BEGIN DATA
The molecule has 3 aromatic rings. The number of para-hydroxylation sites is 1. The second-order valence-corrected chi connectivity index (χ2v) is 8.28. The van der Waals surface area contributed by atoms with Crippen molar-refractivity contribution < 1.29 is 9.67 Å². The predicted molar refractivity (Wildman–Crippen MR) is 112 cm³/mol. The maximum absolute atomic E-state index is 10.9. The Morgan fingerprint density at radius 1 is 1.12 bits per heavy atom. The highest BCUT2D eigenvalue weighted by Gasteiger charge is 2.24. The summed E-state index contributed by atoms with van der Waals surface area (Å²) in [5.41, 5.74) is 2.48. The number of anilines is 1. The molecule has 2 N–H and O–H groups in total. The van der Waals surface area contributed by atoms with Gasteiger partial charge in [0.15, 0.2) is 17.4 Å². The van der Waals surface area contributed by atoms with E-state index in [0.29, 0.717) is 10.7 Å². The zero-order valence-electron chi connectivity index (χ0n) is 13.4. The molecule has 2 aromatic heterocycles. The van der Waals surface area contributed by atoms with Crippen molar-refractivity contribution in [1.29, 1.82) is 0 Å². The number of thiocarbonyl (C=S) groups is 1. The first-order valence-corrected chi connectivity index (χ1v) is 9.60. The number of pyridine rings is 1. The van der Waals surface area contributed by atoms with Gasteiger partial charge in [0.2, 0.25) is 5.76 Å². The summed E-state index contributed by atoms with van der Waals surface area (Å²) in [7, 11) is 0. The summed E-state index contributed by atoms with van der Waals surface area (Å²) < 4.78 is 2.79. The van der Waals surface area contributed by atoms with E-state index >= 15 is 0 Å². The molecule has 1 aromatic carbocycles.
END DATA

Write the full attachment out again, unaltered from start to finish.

The molecule has 3 aromatic rings. The number of para-hydroxylation sites is 1. The second-order valence-corrected chi connectivity index (χ2v) is 8.28. The van der Waals surface area contributed by atoms with Crippen molar-refractivity contribution < 1.29 is 9.67 Å². The predicted molar refractivity (Wildman–Crippen MR) is 112 cm³/mol. The maximum absolute atomic E-state index is 10.9. The Morgan fingerprint density at radius 1 is 1.12 bits per heavy atom. The highest BCUT2D eigenvalue weighted by Gasteiger charge is 2.24. The summed E-state index contributed by atoms with van der Waals surface area (Å²) in [5.41, 5.74) is 2.48. The number of anilines is 1. The molecule has 2 N–H and O–H groups in total. The van der Waals surface area contributed by atoms with Gasteiger partial charge in [0.15, 0.2) is 17.4 Å². The van der Waals surface area contributed by atoms with E-state index in [0.29, 0.717) is 10.7 Å². The zero-order valence-electron chi connectivity index (χ0n) is 13.4. The molecule has 2 aromatic heterocycles. The van der Waals surface area contributed by atoms with Crippen molar-refractivity contribution in [1.29, 1.82) is 0 Å². The number of thiocarbonyl (C=S) groups is 1. The first-order valence-corrected chi connectivity index (χ1v) is 9.60. The number of pyridine rings is 1. The van der Waals surface area contributed by atoms with Gasteiger partial charge in [0.2, 0.25) is 5.76 Å². The summed E-state index contributed by atoms with van der Waals surface area (Å²) in [7, 11) is 0. The summed E-state index contributed by atoms with van der Waals surface area (Å²) < 4.78 is 2.79. The van der Waals surface area contributed by atoms with E-state index >= 15 is 0 Å². The molecule has 1 aromatic carbocycles.